Wounded soldiers have comrades in Legion

A young Army sergeant first class recuperates in his bed at Walter Reed Army Medical Center here with the leader of the nation’s largest veterans organization standing at his bedside, asking him how he’s feeling and if there is anything the Legionnaires “back home” or in the nation’s capital can do.

He told American Legion National Commander John Brieden during the recent visit that he yearned to return to active duty and to complete his Army career. The “leader” in him was unimpaired despite his wounds. He told the commander: “Thank you for visiting. But you do not need to spend time with me. I am a little older with different life experiences. I can handle what happened to me. You need to spend time with the 18 and 19 year olds that are devastated at their injuries.” He was already treated in Afghanistan and at Landstul, Germany, before arriving at Walter Reed.

He requested that the ward nurse “treat that other soldier” before treating his own wounds, then told Brieden he wanted a prosthesis and a prompt return to active duty rather than a medical discharge because, “I want to return to my troops, because they need me.” Brieden, an Army ranger who served during the Vietnam War, understood.

Some of the wounded simply appreciated a visit. Some can benefit from a service officer’s counsel on benefits-related decisions. Virtually all wish for a speedy return to active duty and are proud of both their service and their mission. And, thanks to a new Army program, the Disabled Soldier Support System (www.armyds3.org), all severely wounded soldiers will have the American Legion and other veterans service organizations at their disposal.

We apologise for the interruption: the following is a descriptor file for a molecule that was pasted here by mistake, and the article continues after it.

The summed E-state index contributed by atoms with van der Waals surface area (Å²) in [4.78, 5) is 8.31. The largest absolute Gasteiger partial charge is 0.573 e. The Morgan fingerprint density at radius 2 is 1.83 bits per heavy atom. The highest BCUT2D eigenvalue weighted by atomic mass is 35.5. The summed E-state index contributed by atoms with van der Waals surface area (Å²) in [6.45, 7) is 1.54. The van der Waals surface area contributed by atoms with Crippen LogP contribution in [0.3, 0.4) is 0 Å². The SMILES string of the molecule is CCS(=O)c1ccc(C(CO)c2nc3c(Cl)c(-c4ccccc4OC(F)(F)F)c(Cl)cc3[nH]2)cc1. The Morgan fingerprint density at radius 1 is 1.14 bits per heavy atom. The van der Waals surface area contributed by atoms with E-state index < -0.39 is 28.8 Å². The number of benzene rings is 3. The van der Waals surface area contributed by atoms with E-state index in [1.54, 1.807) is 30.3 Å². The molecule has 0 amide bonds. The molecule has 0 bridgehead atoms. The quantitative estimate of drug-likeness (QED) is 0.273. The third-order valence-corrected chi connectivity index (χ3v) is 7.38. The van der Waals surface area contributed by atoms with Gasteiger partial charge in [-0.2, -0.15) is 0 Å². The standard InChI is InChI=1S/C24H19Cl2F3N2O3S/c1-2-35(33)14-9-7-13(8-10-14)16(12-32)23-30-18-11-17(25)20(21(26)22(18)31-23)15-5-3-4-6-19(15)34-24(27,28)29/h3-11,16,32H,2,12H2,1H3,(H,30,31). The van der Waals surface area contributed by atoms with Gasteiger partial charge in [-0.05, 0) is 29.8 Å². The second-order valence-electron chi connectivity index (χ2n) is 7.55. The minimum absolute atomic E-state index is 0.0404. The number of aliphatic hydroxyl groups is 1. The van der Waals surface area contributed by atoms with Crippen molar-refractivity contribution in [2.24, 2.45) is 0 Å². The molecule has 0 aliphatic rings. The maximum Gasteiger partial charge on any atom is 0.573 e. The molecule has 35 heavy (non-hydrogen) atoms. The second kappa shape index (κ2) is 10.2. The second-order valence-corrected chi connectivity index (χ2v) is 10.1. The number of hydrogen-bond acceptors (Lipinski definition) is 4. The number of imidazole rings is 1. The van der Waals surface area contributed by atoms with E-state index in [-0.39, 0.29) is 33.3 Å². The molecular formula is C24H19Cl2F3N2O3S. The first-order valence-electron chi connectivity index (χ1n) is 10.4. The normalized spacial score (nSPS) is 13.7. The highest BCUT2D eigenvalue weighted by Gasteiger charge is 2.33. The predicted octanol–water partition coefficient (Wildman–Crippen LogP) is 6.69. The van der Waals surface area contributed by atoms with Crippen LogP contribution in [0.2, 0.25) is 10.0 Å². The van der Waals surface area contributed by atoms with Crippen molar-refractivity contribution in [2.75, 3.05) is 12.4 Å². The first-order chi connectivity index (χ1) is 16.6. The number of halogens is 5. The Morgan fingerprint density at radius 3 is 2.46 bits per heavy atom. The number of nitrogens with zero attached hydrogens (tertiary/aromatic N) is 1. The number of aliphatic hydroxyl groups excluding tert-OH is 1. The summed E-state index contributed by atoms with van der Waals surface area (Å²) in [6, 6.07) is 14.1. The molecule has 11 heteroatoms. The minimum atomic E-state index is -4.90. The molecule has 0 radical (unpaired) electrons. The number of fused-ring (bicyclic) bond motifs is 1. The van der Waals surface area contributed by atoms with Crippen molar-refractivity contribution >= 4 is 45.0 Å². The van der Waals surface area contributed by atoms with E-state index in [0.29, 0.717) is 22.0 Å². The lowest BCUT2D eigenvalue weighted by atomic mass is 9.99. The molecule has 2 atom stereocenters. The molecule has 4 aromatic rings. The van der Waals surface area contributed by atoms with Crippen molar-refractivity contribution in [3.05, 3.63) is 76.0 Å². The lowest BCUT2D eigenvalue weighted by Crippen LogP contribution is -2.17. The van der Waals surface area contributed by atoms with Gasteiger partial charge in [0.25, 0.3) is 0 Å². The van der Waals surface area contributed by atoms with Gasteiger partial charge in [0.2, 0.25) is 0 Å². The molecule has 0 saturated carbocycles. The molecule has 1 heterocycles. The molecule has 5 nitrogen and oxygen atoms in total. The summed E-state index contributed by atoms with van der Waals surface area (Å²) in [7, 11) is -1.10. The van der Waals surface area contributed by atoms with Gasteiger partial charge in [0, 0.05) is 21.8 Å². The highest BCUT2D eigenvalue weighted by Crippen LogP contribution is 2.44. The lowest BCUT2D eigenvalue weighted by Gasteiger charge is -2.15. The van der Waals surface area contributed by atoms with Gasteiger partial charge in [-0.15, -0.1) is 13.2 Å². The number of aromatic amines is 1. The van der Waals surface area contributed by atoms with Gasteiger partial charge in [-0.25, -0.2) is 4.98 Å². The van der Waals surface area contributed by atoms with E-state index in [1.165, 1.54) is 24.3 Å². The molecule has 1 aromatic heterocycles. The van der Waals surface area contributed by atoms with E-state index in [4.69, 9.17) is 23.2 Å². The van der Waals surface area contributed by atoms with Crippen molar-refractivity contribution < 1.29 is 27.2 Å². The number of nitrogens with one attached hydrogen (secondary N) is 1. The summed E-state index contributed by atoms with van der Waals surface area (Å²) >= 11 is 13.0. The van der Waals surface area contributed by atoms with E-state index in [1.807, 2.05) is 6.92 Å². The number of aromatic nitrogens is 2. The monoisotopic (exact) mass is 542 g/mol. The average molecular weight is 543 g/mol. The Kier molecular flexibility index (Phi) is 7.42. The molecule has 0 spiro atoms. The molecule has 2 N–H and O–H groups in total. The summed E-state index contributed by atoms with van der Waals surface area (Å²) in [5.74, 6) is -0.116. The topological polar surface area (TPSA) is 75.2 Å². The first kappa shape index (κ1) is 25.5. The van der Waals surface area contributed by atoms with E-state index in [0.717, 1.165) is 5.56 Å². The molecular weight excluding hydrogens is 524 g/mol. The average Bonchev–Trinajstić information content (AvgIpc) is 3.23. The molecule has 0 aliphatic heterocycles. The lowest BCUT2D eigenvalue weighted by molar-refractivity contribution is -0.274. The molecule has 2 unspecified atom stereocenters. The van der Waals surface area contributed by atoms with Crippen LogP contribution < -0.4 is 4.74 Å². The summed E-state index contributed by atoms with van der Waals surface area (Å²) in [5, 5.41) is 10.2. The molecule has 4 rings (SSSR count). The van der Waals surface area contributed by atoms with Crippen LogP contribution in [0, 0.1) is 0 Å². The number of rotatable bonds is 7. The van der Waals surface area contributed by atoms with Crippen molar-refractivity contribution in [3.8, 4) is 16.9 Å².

“Our nation—the Pentagon, civilian agencies, troops, their loved ones, and the community of warriors past and present—are in this global war on terror together,” Brieden said. “When the families are praying for the safe return of their deployed members, we Legionaries are praying with them. For those who come home with delibitating wounds, we appreciate the Army letting us offer our services and support directory; the sooner the better.”

Otherwise known as “DS3”, the Army’s new program is designed to expedite the offering of benefits and services from the Department of Veterans Affairs for severely wounded soldiers, such as amputees. The program also gives them an early option to seek assistance from a veterans service organization. Among its services to veterans and troops, The American Legion www.legion.org:

• Provides free, professional assistance—for any veteran and any veterans survivor—in filing and pursuing claims before any administrative or judicial body of the Department of Veterans Affairs;

• Helps the family of a deployed service member—ranging from errands to household chores to providing someone to talk to—through the Family Support Network , 800-504-4098; and

• Offers Temporary Financial Assistance to help needy families of deployed troops meet their children’s needs.

The organization’s service “For God and Country” encompasses the survivors. American Legion honor guards perform more than 100,000 solemn funeral honors annually for KIAs and veterans. Its American Legacy Scholarship Fund raises money to provide educational assistance to the children of U.S. service members killed while on active duty on or since Sept. 11, 2001. The 2.7 million-member American Legion is the nation’s largest veterans organization.

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